After their initial discussion, days after the Nicholson shooting, Dobrynin and Secretary of State Shultz expressed satisfaction with the outline for discussing ways to prevent incidents like the Nicholson shooting, including the proposed discussion of the issue by Soviet and U.S. military leaders.

Weinberger, upon his return, demanded that the Soviets apologize to the Nicholson family and provide compensation as conditions for Washington to pursue talks on preventive measures. U.S. officials say that intense debate within the administration on this point delayed the Otis-Zaitev meeting for nearly two weeks.

One U.S. official added that in prior instructions sent to Otis, apology and compensation were not specified as prerequisites to the Potsdam meeting.

Six days after the State Department statement, the Soviets reacted by saying the Americans presented the Potsdam results "in a distorted light" and as an "attempt to sow confusion."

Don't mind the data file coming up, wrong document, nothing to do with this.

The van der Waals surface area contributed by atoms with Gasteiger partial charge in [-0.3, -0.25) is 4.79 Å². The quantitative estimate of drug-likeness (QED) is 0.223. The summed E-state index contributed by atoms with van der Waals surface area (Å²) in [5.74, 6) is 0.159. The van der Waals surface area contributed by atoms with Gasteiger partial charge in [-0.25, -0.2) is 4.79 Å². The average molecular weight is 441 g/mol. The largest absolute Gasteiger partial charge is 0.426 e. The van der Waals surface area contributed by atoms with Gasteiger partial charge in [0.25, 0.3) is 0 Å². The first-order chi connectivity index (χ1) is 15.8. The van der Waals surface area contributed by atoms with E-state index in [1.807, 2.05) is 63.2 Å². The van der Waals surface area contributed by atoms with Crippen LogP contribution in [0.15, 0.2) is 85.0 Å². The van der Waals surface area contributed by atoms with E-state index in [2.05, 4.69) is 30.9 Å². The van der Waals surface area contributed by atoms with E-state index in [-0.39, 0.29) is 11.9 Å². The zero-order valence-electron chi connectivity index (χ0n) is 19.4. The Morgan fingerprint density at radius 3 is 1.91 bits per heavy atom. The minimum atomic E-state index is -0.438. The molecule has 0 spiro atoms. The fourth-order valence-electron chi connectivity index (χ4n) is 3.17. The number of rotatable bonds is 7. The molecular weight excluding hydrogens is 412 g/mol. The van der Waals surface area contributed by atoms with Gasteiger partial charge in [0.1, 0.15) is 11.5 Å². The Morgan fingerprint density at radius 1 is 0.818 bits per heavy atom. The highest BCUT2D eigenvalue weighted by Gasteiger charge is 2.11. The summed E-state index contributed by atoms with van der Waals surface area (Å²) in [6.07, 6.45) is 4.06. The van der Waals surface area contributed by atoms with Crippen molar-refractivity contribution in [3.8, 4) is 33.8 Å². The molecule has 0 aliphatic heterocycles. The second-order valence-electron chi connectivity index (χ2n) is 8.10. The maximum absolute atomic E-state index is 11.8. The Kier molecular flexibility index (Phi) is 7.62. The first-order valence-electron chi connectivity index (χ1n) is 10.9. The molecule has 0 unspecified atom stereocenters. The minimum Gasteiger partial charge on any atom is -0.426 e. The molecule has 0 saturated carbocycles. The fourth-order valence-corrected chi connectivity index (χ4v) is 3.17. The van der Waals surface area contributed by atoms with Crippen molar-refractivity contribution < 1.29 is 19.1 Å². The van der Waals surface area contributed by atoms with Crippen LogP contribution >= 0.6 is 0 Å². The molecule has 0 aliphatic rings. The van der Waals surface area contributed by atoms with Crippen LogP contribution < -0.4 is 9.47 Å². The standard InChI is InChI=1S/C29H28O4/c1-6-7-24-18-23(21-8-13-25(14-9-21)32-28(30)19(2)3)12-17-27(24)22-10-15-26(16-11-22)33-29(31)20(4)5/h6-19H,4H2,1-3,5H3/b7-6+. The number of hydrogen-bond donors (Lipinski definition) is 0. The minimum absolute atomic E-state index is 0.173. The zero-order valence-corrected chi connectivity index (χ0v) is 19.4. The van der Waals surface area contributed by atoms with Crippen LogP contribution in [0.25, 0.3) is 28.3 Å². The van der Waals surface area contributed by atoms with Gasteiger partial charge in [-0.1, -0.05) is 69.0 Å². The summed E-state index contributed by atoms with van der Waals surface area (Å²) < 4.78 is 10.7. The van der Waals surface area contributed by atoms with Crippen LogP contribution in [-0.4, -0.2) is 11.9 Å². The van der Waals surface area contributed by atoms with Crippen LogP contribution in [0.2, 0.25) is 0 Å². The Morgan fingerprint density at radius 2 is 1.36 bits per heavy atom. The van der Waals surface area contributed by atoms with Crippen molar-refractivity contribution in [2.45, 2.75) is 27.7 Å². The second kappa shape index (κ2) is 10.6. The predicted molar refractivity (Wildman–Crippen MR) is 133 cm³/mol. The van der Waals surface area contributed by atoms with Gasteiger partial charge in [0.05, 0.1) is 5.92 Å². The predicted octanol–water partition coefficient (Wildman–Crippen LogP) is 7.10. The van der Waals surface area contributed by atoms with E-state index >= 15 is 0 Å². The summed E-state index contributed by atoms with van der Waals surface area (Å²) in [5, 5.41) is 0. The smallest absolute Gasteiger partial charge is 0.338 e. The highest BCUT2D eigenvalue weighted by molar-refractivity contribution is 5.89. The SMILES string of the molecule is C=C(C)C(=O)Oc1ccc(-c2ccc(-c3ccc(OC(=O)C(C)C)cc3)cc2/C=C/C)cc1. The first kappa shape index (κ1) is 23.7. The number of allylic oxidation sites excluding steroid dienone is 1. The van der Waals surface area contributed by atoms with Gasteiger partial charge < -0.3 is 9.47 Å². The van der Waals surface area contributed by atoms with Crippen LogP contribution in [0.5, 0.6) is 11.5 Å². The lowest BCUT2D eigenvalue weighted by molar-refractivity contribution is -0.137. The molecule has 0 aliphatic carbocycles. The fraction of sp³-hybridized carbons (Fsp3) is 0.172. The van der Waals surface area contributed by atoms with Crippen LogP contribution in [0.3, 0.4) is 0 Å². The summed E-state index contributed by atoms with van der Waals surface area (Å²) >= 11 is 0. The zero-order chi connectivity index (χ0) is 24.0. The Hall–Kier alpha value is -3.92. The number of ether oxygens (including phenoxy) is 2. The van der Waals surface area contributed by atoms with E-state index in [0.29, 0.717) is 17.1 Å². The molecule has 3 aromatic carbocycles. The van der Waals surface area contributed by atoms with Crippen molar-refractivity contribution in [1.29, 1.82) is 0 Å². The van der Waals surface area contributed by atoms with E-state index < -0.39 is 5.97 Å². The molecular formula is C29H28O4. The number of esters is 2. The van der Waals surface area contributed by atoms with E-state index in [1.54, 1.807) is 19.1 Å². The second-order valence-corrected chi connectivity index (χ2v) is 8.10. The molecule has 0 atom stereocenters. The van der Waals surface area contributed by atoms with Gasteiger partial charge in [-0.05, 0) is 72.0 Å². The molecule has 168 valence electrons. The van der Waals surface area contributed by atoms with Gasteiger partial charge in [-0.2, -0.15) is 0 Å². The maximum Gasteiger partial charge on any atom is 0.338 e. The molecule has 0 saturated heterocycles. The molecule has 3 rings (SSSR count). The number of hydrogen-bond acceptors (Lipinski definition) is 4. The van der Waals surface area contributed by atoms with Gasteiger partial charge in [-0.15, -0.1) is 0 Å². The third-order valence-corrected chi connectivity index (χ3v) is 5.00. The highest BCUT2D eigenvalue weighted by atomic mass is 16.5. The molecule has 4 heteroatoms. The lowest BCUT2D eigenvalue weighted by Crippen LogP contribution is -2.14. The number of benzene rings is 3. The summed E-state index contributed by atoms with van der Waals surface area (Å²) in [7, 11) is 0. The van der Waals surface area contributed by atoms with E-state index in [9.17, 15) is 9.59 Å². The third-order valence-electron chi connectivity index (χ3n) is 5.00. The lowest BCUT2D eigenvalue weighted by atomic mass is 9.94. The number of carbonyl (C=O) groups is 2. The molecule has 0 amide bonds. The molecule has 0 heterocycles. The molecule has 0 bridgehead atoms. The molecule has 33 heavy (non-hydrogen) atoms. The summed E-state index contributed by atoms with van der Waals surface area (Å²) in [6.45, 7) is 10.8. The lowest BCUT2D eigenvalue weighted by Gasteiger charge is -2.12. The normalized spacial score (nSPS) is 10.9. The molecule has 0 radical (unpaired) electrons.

"What really seemed to irritate the Soviets," said a U.S. official, "was the part of the statement relating to apology and compensation." He added: "If it had not been for that we would probably not have this issue on our hands."

The dispute over the U.S. assessment of the Potsdam meeting also has led to renewed disagreements between Moscow and Washington about the events surrounding the Nicholson slaying.

Speaking in Torgau, East Germany, shortly after the dispute broke out, Zaitsev reportedly rejected U.S. assertions that Nicholson lay dying for nearly half an hour while the Soviets refused him medical aid. Nicholson died "almost immediately," the London Daily Telegraph quoted Zaitsev as saying.

Zaitsev also reportedly repeated that Nicholson was on a spying mission in a restricted zone when he was shot. He said the Soviets have film to back their position. But the film has not been made available to the public, nor has the Nicholson case been presented in the Soviet press.

The United States asserts that Nicholson was acting legally when he was shot and maintains that Nicholson was refused medical aid.

The only apparent American witness to the incident, Staff Sgt. Jessie Schatz, is "not available for comment," U.S. officials here said.